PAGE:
FRANÇOIS HOLLANDE, President of France, addressing the Assembly for the first time since his election, said universal values were not owned by any country or individual. While they belonged to all, they were frequently trampled up in a world that was gripped by fanaticism, a stagnating global economy and climate change. The task for the United Nations was to address such challenges in a comprehensive, fair and just manner. France reiterated its deep trust in the Organization, but noted that despite all the good work that had been achieved, the United Nations had been unable to stop all war and repression.
With that sobering fact in mind, he said the most effective way for the Organization to achieve its noble goals was through reform, including of the Security Council. In that regard, France supported the calls for enlargement of the Council put forward by Germany, Japan, India and Brazil. It also favoured increasing the presence of African nations, including among the body’s permanent members. Being on the Security Council was not a privilege handed down through time, he said, rather it entailed the duty to act in situations that required joint responses.
One such situation was the crisis in Syria, where 30,000 people had lost their lives in the past 19 months. “How long will the United Nations be paralyzed,” he asked, adding that regardless of the international community’s inertia, one thing was certain: the current regime in Syria would never again have a place among the community of nations. With that in mind, France, he said, was taking steps to recognize the provisional Government in Syria. Meanwhile, it was urging that opposition movement to reject violence and move swiftly to address the aspirations of the people.
There was also a need to stand firm against the proliferation of nuclear weapons. In that regard, for the past few years Iran had evaded the inquiries of IAEA and flouted the will of the Security Council. While he wished to see substantive negotiations on Iran’s nuclear ambitions, such talks had not yet occurred. As that was the case, France was prepared to adopt new sanctions. Iranian authorities must know that “enough is enough”; negotiations must begin in earnest before it was too late. Also on the Middle East, he urged action that would assist Israel and the Palestinians in overcoming their deadlock. “The status quo is not an answer, it’s an impasse,” he added.
Turning to another pressing issue, he said occupation by terrorists of areas of the Sahel was “unacceptable”. It was a threat to the entire region and such actions by extremists must be rejected. The African Union and ECOWAS had said they were prepared to take concrete action; Malian authorities had requested the assistance of the United Nations. And, in that light, France was prepared to support any Security Council action that would bring the crisis to an end. “ Mali must regain control of its territory and terrorists must be driven from this region” he declared.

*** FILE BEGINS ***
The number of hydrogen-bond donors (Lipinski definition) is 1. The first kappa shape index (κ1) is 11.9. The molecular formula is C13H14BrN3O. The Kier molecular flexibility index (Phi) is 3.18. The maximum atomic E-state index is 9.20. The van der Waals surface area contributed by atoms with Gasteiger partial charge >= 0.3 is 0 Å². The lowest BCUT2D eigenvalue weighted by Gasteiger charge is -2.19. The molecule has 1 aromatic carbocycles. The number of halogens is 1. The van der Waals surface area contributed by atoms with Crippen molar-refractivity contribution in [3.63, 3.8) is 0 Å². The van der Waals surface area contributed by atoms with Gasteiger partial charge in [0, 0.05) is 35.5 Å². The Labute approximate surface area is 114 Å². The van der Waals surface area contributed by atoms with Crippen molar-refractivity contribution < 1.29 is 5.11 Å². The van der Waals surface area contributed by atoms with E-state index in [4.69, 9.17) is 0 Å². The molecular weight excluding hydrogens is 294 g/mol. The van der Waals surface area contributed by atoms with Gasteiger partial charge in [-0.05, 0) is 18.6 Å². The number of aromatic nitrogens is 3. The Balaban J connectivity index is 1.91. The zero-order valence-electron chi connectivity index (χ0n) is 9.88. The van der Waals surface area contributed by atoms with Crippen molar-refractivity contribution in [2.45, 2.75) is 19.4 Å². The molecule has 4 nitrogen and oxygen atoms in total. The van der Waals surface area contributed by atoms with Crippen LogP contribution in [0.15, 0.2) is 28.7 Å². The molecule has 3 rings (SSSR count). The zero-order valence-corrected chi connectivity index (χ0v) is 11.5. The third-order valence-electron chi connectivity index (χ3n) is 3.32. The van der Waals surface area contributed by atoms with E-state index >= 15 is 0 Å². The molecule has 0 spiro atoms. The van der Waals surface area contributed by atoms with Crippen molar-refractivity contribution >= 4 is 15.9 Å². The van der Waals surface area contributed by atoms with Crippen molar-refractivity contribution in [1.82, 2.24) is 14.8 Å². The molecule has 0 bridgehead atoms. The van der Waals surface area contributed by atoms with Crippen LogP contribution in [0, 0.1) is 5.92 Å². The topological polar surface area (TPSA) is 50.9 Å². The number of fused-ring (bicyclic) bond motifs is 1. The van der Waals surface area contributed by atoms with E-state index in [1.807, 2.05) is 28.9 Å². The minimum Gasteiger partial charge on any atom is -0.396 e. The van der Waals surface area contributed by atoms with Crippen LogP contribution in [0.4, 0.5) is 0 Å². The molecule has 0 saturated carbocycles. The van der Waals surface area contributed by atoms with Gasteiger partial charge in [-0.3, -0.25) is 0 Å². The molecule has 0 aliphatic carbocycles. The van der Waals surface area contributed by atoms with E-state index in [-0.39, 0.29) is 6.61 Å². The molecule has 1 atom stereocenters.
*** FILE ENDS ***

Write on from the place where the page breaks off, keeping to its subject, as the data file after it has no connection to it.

On development matters, he said, among other things, that the international community must adopt a long-term response to climate change. France would be ready to host a United Nations conference on climate change in 2015 so that a comprehensive climate deal could be reached. Continuing, he said that while the Rio outcome had not met the expectations of all countries, it had nevertheless pointed the way towards a more sustainable and equitable future. Still, one of the main disappointments had been that the parameters of a United Nations environmental agency had not been firmly agreed. France would continue to press for the creation of such an agency, which would be based in Africa.
Finally, he said that the United Nations must lay the foundation for a world that was fair and equitable. The Arab Spring revolutions had shown that people were yearning for such a world. He called on the political movements that had emerged in the wake of those events to continue on a path of democracy and equality and to reject violence in all circumstances. Reiterating his country’s trust in the United Nations, he said that if all Member States lived up to their responsibilities, progress in those areas could be made. “When there is inertia and inaction, injustice and intolerance can take hold […] we must act and act together,” he said, urging the Assembly to do more to live up to the expectations of the world’s people.